'Flashes Before Your Eyes' by Dan Peacock
The wind ruffles what is left of Bill Hobson’s hair as he falls. He had begun to lose his hair early, of course, baldness was hereditary - that’s what they say, whoever they are. Bill’s daddy had started sprouting greys at 34, his daddy at 38. Bill was lucky he was still buying shampoo.
He takes inventory as skyscraper windows zip past him like oncoming cars on the other side of the highway. One head, mostly bald and slightly sunburnt. One pair of eyes, stinging from the wind but otherwise in perfect working order. One scrawny torso – he had been strong once, yes, in the good old days when his hair was thick and dark and he could climb a flight of stairs without having a coughing fit at the top. Two arms. Two hands, balled up into half-fists as they had been for the majority of the new millennium; broken by age and re-set in a cast of pure arthritis. Two legs, aching. Two feet, also aching, and suspended almost two metres above his shoulders as he plummets head-first.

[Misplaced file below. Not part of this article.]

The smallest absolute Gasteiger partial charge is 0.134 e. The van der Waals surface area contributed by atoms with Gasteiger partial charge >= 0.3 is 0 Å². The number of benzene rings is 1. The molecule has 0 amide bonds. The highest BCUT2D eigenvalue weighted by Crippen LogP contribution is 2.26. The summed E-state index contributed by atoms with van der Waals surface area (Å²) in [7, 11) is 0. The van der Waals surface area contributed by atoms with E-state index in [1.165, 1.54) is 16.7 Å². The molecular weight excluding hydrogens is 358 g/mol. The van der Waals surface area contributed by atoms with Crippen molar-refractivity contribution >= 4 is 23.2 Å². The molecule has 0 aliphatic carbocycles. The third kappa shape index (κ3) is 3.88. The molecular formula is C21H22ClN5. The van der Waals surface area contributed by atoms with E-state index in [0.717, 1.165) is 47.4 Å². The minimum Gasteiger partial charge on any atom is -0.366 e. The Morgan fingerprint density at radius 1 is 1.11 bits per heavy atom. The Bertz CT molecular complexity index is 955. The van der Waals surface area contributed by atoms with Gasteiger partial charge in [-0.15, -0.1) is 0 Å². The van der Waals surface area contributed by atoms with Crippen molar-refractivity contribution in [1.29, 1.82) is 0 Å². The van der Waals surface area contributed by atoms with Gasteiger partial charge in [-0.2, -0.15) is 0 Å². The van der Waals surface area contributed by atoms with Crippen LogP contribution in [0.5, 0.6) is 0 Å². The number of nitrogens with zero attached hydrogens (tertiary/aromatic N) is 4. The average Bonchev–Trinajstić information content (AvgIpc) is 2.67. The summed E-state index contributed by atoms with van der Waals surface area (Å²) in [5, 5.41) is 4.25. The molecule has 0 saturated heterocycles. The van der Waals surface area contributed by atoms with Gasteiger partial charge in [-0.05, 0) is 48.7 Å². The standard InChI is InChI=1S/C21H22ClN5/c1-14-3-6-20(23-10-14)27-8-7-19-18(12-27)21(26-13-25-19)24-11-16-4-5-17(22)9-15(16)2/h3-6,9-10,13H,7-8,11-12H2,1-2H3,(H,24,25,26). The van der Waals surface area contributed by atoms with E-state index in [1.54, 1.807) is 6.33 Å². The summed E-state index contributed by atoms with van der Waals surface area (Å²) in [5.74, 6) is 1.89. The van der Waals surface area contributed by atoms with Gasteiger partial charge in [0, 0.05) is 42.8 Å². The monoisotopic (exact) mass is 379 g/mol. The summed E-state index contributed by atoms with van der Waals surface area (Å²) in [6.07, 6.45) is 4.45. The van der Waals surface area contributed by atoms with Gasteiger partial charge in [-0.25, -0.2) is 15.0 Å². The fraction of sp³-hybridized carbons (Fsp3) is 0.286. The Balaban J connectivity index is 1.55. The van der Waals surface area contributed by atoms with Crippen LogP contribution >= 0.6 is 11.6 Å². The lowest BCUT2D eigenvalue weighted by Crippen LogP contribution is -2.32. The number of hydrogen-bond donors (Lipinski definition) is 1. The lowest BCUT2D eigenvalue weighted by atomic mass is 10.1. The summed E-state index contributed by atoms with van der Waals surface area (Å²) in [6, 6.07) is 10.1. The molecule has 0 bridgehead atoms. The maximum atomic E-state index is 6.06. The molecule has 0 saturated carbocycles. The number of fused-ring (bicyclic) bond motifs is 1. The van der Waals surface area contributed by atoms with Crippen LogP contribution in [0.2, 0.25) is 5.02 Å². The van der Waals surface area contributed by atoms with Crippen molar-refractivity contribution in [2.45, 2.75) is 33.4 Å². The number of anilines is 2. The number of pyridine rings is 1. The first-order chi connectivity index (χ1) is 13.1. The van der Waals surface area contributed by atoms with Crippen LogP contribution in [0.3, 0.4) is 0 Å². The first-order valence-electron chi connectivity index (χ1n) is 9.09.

Bill passes the fiftieth-floor window – taking him a little under a tenth of a second to do so – and he smiles. Every day for the last ten years he had slaved away behind that window. Nameless and faceless. But this always bothered him less than the trip down: a chronic phobia of elevators and the alternative – fifty flights of stairs on a pair of arthritic legs – always made the journey hell. Still, he thought, he was going to make the descent in record time.
Bill’s arms begin to flail uncontrollably with the force of the wind as he picks up speed. On one lashing hand, a tiny band of pink can be seen in sharp contrast to the rest of his tanned skin. Of course it was pink; that tiny band of skin hadn’t seen the light of day since the 11th May, 1961. Bill knew the date off by heart, as most husbands do.
Fortieth floor, thirtieth, twentieth. Bill had expected more. They say your life flashes before your eyes before you die, whoeverthey are – kind of like a Greatest Hits album. In retrospect, he saw it was foolish. How could a man’s life – seventy years of life and love and lust and loss – be crammed down into the twenty seconds it had taken him to fall? He didn’t even have time to think if it was maybe a-